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41,299 patients entering 914 hospitals up to 24 h (median 4 h) after the onset of suspected acute myocardial infarction were randomised between streptokinase (SK: 1.5 MU infused over about 1 h), tissue plasminogen activator (tPA, duteplase: 0.60 MU/kg infused over about 4 h), or anisoylated plasminogen-streptokinase activator complex (APSAC), anistreplase: 30 U over about 3 min). All patients were to receive aspirin (162 mg/day enteric-coated), with the first tablet chewed for rapid and full antiplatelet effect. Half of all patients were randomly allocated subcutaneous calcium heparin (12,500 IU starting at 4 h and given twice daily for 7 days or until prior discharge) in addition to aspirin, and the other half were to receive aspirin alone. ASPIRIN PLUS HEPARIN VERSUS ASPIRIN ALONE--The addition of heparin to aspirin was associated with an excess of transfused or other major non-cerebral bleeds (1.0% aspirin plus heparin vs 0.8% aspirin alone; 2p < 0.01) and of definite or probable cerebral haemorrhage (0.56% vs 0.40%; 2p < 0.05), but with no significnat differences in total stroke (1.28% vs 1.18%). Reinfarctions were slightly less common among those allocated aspirin plus heparin (3.16% vs 3.47%; 2p = 0.09). There was no signficant difference in the pre-specified endpoint of 35-day mortality (2132 [10.3%] aspirin plus heparin vs 2189 [10.6%] aspirin alone). During the scheduled heparin treatment period there were slightly fewer deaths in the aspirin plus heparin group (days 0-7 in hospital: 1534 [7.4%] vs 1633 [7.9%]; 2 p = 0.06), with a slight convergence by day 35 (598 further deaths [3.1% of survivors] vs 556 [2.9%]). The pattern was similar to that observed in the GISSI-2 trial, so that in both trials combined there was a significant reduction in mortality during the scheduled treatment period (2071 [6.8%] vs 2239 [7.3%]; 2p < 0.01). This indicates avoidance of 5 deaths (SD 2) per 1000 patients allocated this high-dose subcutaneous heparin regimen in addition to aspirin, but some of any early benefit may be lost after heparin ceases, with no significant mortality advantage in days 0-35 (both trials: 3100 [10.0%] vs 3172 [10.2%]) or during follow-up to 6 months. SK VERSUS APSAC--APSAC was associated with significantly more reports of allergy causing persistent symptoms and of non-cerebral bleeds, but not of transfused bleeds or of reinfarctions. There was a slight excess of strokes with APSAC (1.04% SK vs 1.26% APSAC; 2p = 0.08), much of it appearing soon after treatment started (strokes during days 0-1: 0.50% SK vs 0.73% APSAC; 2p < 0.02) and being attributed to cerebral haemorrhage (0.24% SK vs 0.55% APSAC; 2p < 0.0001). No significant difference was observed in reinfarction (3.47% SK vs 3.55% APSAC). There was no significant mortality difference during days 0-35, either among all randomised patients (1455 [10.6%] SK vs 1448 [10.5%] APSAC) or among the pre-specified subset presenting within 0-6 h of pain onset and with ST elevation on the electrocardiogram in whom fibrinolytic treatment may have most to offer (861 [10.0%] SK vs 855 [9.9%] APSAC). No significant difference in 6-month survival was apparent overall or in the subset.(ABSTRACT TRUNCATED AT 400 WORDS)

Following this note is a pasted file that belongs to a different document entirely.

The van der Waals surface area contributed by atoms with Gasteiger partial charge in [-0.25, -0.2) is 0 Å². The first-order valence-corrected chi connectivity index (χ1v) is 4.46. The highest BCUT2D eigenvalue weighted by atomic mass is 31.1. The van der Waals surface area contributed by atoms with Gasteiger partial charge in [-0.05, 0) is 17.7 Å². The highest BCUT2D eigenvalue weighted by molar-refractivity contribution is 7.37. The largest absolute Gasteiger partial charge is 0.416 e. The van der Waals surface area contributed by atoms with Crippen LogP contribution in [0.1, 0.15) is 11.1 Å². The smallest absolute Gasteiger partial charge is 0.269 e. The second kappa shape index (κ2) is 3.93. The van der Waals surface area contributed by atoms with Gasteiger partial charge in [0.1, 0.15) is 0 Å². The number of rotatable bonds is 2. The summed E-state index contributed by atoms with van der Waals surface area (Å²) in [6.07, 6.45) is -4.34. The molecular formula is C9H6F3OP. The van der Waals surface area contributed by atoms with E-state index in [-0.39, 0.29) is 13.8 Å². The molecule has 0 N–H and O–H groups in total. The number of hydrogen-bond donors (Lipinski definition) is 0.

Type

Journal article

Journal

Lancet

Publication Date

28/03/1992

Volume

339

Pages

753 - 770

Keywords

Aged, Anistreplase, Aspirin, Drug Therapy, Combination, Female, Heparin, Humans, Male, Middle Aged, Myocardial Infarction, Streptokinase, Survival Analysis, Tissue Plasminogen Activator